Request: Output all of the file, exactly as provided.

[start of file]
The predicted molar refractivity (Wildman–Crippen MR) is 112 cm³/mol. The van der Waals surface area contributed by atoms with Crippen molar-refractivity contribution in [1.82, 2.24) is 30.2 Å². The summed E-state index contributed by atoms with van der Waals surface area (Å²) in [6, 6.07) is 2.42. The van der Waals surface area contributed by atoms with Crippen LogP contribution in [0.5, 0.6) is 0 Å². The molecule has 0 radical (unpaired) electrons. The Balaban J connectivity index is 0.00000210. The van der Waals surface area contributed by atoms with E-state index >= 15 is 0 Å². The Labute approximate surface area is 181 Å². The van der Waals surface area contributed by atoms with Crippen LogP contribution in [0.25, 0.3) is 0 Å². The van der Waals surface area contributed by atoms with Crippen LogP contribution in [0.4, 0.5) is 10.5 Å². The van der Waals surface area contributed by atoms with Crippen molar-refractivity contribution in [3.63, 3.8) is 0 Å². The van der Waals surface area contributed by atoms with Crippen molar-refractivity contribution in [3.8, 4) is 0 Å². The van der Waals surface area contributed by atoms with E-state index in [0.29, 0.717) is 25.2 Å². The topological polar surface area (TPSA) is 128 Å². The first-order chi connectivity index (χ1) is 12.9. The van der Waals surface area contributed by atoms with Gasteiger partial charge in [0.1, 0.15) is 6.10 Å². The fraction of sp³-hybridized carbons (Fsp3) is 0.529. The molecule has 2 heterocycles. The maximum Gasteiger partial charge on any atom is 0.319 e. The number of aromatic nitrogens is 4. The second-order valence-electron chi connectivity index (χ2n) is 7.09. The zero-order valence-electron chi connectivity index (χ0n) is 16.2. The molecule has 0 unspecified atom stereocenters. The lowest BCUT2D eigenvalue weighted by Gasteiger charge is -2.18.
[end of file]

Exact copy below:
The predicted molar refractivity (Wildman–Crippen MR) is 112 cm³/mol. The van der Waals surface area contributed by atoms with Crippen molar-refractivity contribution in [1.82, 2.24) is 30.2 Å². The summed E-state index contributed by atoms with van der Waals surface area (Å²) in [6, 6.07) is 2.42. The van der Waals surface area contributed by atoms with Crippen LogP contribution in [0.5, 0.6) is 0 Å². The molecule has 0 radical (unpaired) electrons. The Balaban J connectivity index is 0.00000210. The van der Waals surface area contributed by atoms with E-state index >= 15 is 0 Å². The Labute approximate surface area is 181 Å². The van der Waals surface area contributed by atoms with Crippen LogP contribution in [0.25, 0.3) is 0 Å². The van der Waals surface area contributed by atoms with Crippen LogP contribution in [0.4, 0.5) is 10.5 Å². The van der Waals surface area contributed by atoms with Crippen molar-refractivity contribution in [3.63, 3.8) is 0 Å². The van der Waals surface area contributed by atoms with Crippen molar-refractivity contribution in [3.8, 4) is 0 Å². The van der Waals surface area contributed by atoms with E-state index in [0.29, 0.717) is 25.2 Å². The topological polar surface area (TPSA) is 128 Å². The first-order chi connectivity index (χ1) is 12.9. The van der Waals surface area contributed by atoms with Gasteiger partial charge in [0.1, 0.15) is 6.10 Å². The fraction of sp³-hybridized carbons (Fsp3) is 0.529. The molecule has 2 heterocycles. The maximum Gasteiger partial charge on any atom is 0.319 e. The number of aromatic nitrogens is 4. The second-order valence-electron chi connectivity index (χ2n) is 7.09. The zero-order valence-electron chi connectivity index (χ0n) is 16.2. The molecule has 0 unspecified atom stereocenters. The lowest BCUT2D eigenvalue weighted by Gasteiger charge is -2.18.